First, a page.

Fear Not

The N Commandments – essentially what not to do if you’re a Christian. It’s only the second of Josh’s six-week series, and already it seems impossible to live out the expectations to which God calls us. Last Sunday Pastor Josh talked about Jesus commanding his people not to be afraid.  Yes, commanding as in the present tense. Instead we are to

“…be afraid of the One who can destroy both soul and body in hell.”

Matthew 10:28

It’s as if Jesus is saying that fear is a choice. As if we can control our fear by transferring it from one person or thing to another. Some of you live with anxiety on a daily basis and might be wondering if that’s even possible. To better understand the answer we need to look in the Bible. Earlier in chapter 10 of Matthew, Jesus tells his disciples He is sending them out like “sheep among wolves.” Since “disciple” means “follower of Jesus” and the disciples are compared to sheep, then shouldn’t we rightfully and logically have a fear of wolves? After all, they want to eat us and that would be very painful. So why wouldn’t, and how couldn’t, we be afraid knowing that?

Let’s dial it back a bit. There is no literal wolf out to get you, but there are wolves in your life.  Maybe it’s a looming divorce, or the stress of making financial ends meet. Perhaps it’s a broken relationship or the uncertainty of a job. Maybe it’s passing a class, earning good grades, or any one of a plethora of other things. To be human means to encounter wolves. There is no way around it. Jesus even told us, “In this world you will have trouble” (John 16:33). So not even He denies the difficulties you will face. Yet, at the same time He tells us to “Take heart!” (John 16:33) and to “…not to be anxious about anything but in everything, by prayer and petition, with thanksgiving, present your requests to God” (Philippians 4:6).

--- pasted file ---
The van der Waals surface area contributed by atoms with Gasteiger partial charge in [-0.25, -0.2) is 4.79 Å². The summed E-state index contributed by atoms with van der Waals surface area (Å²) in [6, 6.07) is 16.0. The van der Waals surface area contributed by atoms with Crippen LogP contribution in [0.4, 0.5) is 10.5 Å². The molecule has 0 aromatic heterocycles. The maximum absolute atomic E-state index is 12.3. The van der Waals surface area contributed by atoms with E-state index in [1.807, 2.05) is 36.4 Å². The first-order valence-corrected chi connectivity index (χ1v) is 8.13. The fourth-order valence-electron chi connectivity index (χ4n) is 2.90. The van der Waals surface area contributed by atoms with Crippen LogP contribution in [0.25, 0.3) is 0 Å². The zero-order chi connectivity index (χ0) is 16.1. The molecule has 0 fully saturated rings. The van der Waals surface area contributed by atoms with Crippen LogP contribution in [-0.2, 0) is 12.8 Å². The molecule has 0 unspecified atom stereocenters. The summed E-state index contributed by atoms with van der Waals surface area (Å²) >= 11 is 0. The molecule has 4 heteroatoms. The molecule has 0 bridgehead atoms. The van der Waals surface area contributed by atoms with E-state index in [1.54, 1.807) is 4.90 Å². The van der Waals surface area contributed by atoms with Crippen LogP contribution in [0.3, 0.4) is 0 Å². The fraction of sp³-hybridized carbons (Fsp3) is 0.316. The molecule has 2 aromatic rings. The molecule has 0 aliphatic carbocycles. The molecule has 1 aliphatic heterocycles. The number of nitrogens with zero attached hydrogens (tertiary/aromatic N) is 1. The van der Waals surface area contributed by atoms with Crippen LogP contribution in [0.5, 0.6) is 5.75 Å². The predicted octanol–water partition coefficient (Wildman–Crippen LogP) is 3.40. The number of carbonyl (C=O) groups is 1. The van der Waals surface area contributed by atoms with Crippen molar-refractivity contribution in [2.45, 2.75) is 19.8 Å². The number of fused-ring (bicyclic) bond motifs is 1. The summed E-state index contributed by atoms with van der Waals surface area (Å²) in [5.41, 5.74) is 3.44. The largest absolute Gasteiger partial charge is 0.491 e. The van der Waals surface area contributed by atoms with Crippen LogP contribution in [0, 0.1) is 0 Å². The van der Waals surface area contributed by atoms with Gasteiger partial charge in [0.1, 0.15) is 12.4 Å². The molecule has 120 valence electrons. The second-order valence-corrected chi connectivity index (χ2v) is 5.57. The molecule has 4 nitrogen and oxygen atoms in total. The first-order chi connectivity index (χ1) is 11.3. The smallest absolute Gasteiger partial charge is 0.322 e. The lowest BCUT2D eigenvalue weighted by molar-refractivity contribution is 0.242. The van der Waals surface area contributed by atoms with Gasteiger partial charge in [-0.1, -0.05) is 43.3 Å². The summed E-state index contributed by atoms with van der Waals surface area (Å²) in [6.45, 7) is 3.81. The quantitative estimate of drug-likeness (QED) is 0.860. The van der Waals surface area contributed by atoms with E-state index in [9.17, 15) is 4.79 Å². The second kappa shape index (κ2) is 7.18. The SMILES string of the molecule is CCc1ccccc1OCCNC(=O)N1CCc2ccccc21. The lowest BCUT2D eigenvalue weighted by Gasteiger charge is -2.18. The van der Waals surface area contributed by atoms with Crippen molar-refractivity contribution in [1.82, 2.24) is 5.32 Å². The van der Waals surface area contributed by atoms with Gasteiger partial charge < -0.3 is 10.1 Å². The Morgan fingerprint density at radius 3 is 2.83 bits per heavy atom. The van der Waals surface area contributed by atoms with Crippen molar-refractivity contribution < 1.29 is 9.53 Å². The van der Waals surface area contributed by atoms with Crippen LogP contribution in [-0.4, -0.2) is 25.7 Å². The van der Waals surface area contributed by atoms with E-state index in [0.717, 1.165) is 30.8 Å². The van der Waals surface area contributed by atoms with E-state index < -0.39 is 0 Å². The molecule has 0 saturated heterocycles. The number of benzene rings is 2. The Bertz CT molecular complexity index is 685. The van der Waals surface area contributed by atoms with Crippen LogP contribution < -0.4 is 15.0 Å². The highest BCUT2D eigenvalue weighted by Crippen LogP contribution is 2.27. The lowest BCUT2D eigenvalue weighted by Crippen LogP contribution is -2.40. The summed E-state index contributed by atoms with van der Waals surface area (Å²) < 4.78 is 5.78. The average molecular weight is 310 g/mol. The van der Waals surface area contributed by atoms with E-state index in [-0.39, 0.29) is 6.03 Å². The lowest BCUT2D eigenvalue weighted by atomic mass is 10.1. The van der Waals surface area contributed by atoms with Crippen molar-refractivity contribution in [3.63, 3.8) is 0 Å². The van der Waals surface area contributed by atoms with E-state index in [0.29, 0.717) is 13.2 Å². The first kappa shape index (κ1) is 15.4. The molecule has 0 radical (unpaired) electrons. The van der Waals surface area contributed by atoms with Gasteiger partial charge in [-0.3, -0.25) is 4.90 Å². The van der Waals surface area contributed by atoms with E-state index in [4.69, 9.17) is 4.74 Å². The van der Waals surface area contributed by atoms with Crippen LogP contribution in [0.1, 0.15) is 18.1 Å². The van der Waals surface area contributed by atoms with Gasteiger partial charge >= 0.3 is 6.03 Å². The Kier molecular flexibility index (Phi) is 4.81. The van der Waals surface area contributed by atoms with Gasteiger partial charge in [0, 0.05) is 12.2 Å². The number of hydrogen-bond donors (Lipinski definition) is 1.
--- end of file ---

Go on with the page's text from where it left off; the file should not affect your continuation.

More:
We are not to be anxious about anything. Anything is an absolute word. It means no matter what. So no matter what, we aren’t supposed to be anxious or fearful. That includes not fearing for your life, your job, your marriage…literally and physically everything. Instead, we are to pray about everything. In doing so God tells us, “the peace of God, which transcends all understanding, will guard your hearts and your minds in Christ Jesus” (Philippians 4:7).

Therefore the Bible makes the answer clear. It is definitely possible to find lasting peace. It comes with a realization of who God is. It also comes by making a choice. For some of us that choice must be made daily by continually laying our requests at the feet of God through prayer, petition, and thanksgiving. This is not a promise that your circumstances will get better, but the assurance that your heart and mind will be at peace.

Jesus told us not to be afraid of those who kill the body. However, there is one thing He did tell us to be afraid of – the one who has power to destroy both soul and body. There is only one in existence who has that kind power. If you are a follower of Christ then the one who is bigger and badder than all of your circumstances is in your corner – and He is for you.

“Now may the Lord of peace himself give you peace at all times and in every way. The Lord be with all of you.” – 2 Thessalonians 3:16